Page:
Saturday, October 17, 2020

The Birdwatcher - William Shaw


I missed William Shaw’s 2016 novel The Birdwatcher when it was first published, but thanks to a reference made to the novel on a favorite book blog of mine back in August, I’ve now taken care of that oversight. And I’m glad I did, because The Birdwatcher is special. In my experience, the best crime fiction is characterized by well-developed characters and a vivid setting even more often than it is by plot – and The Birdwatcher has both of those in spades. 

William South, a small-town English cop, is the main character of the novel, and the book’s first three sentences tell you exactly how South thinks of himself (punctuated here exactly as in the book): 

“There were two reasons why William South did not want to be on the murder team. 

     The first was that it was October. The migrating birds had begun arriving on the coast. 

     The second was that, though nobody knew, he was a murderer himself.” 

Strangely enough, it is because South is both a dedicated birdwatcher and a murderer himself, that he is such a good cop. The man understands people and what they are capable of doing if pressed hard enough by circumstances, and his observational skills and patience ensure that very little gets past him. South, however, is not a homicide investigator, and he’s never worked a murder case. He is more the kind of small-town cop who gets called upon to be first at the scene of road accidents, burglaries, and noise complaints. So South has good reason to suspect that he’s already in over his head, but when the victim turns out to be his own best friend, he really wants no part of the investigation.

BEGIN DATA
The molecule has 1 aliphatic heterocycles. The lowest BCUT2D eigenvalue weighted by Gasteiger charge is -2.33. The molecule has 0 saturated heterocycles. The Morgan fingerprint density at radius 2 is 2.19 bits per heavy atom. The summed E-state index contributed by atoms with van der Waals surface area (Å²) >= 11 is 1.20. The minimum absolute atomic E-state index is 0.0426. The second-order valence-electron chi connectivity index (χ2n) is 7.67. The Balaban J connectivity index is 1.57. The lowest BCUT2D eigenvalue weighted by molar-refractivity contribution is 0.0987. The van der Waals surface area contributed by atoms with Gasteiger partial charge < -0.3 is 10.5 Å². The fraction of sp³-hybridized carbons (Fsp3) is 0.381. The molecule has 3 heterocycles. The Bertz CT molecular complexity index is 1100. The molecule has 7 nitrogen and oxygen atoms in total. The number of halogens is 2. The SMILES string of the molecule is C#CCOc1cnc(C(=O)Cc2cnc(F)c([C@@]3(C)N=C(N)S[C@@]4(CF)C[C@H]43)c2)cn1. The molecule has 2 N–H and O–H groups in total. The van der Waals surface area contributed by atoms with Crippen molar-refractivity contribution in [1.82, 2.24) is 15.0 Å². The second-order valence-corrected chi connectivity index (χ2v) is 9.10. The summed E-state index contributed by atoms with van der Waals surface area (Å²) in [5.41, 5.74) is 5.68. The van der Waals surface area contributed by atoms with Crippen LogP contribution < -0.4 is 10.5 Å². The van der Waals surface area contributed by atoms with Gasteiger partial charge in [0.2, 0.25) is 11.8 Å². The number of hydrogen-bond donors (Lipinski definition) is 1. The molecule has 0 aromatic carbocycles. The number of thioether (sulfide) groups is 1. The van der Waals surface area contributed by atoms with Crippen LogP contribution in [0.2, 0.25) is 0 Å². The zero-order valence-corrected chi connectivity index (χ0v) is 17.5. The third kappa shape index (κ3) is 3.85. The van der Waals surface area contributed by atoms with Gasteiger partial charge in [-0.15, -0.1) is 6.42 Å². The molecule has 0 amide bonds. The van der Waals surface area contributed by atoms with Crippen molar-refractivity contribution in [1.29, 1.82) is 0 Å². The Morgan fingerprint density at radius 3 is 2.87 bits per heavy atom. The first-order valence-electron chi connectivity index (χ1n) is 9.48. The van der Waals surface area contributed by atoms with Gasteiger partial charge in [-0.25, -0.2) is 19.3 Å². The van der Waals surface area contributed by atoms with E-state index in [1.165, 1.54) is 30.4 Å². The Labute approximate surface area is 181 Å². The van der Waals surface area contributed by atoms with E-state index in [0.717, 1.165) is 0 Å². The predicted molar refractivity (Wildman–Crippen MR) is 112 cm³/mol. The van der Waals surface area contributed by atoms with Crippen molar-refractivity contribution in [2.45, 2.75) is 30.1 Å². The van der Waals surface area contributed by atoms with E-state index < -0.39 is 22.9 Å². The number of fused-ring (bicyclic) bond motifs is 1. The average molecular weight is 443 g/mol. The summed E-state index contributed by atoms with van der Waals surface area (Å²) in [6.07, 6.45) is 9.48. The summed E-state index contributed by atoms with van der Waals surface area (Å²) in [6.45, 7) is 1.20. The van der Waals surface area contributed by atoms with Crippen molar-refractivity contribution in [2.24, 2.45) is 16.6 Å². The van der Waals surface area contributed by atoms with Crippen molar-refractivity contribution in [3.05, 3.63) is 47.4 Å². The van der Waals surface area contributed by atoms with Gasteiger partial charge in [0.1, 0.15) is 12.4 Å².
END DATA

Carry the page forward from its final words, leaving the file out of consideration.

William Shaw
His new boss, the recently arrived Detective Sergeant Alexandra Cupidi, though, will not let South off the hook so easily. South is the neighborhood police officer for the Kent neighborhood in which his friend’s brutally beaten body was found, and Cupidi knows that he will be invaluable in getting her first investigation off to the impressive start she so badly needs. Cupidi, recently displaced from her old London precinct, is determined to make a positive impression on her own new bosses – and South is going to help her do that whether he wants to do it or not. But when the supposed killer turns out to be a man from South’s own Northern Ireland hometown, and is the very man who can most readily tie South back to the past he has kept hidden for so many years, he realizes that this investigation – and his new boss – may finally uncover all of his secrets. And he can’t have that.